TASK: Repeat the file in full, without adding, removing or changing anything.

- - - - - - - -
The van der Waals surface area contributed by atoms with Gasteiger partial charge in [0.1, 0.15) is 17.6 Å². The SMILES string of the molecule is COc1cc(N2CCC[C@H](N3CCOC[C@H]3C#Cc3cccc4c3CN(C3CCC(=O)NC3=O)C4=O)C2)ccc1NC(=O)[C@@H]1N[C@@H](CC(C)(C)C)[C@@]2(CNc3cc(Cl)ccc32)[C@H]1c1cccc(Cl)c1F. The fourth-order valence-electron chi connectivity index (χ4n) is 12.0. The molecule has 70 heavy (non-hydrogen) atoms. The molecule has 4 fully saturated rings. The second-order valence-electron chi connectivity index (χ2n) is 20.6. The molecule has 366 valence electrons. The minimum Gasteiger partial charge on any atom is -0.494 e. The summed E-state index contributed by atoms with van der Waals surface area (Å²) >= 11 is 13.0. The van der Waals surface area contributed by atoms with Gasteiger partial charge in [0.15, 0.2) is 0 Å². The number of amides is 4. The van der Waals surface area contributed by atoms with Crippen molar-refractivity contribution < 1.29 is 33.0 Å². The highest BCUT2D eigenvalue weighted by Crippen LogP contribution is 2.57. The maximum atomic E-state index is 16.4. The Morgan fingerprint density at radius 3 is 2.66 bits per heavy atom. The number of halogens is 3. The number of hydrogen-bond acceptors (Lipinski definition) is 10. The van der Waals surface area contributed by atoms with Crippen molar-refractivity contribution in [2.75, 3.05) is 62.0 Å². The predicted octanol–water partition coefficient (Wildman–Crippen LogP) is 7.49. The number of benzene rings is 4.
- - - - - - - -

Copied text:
The van der Waals surface area contributed by atoms with Gasteiger partial charge in [0.1, 0.15) is 17.6 Å². The SMILES string of the molecule is COc1cc(N2CCC[C@H](N3CCOC[C@H]3C#Cc3cccc4c3CN(C3CCC(=O)NC3=O)C4=O)C2)ccc1NC(=O)[C@@H]1N[C@@H](CC(C)(C)C)[C@@]2(CNc3cc(Cl)ccc32)[C@H]1c1cccc(Cl)c1F. The fourth-order valence-electron chi connectivity index (χ4n) is 12.0. The molecule has 70 heavy (non-hydrogen) atoms. The molecule has 4 fully saturated rings. The second-order valence-electron chi connectivity index (χ2n) is 20.6. The molecule has 366 valence electrons. The minimum Gasteiger partial charge on any atom is -0.494 e. The summed E-state index contributed by atoms with van der Waals surface area (Å²) >= 11 is 13.0. The van der Waals surface area contributed by atoms with Gasteiger partial charge in [0.15, 0.2) is 0 Å². The number of amides is 4. The van der Waals surface area contributed by atoms with Crippen molar-refractivity contribution < 1.29 is 33.0 Å². The highest BCUT2D eigenvalue weighted by Crippen LogP contribution is 2.57. The maximum atomic E-state index is 16.4. The Morgan fingerprint density at radius 3 is 2.66 bits per heavy atom. The number of halogens is 3. The number of hydrogen-bond acceptors (Lipinski definition) is 10. The van der Waals surface area contributed by atoms with Crippen molar-refractivity contribution in [2.75, 3.05) is 62.0 Å². The predicted octanol–water partition coefficient (Wildman–Crippen LogP) is 7.49. The number of benzene rings is 4.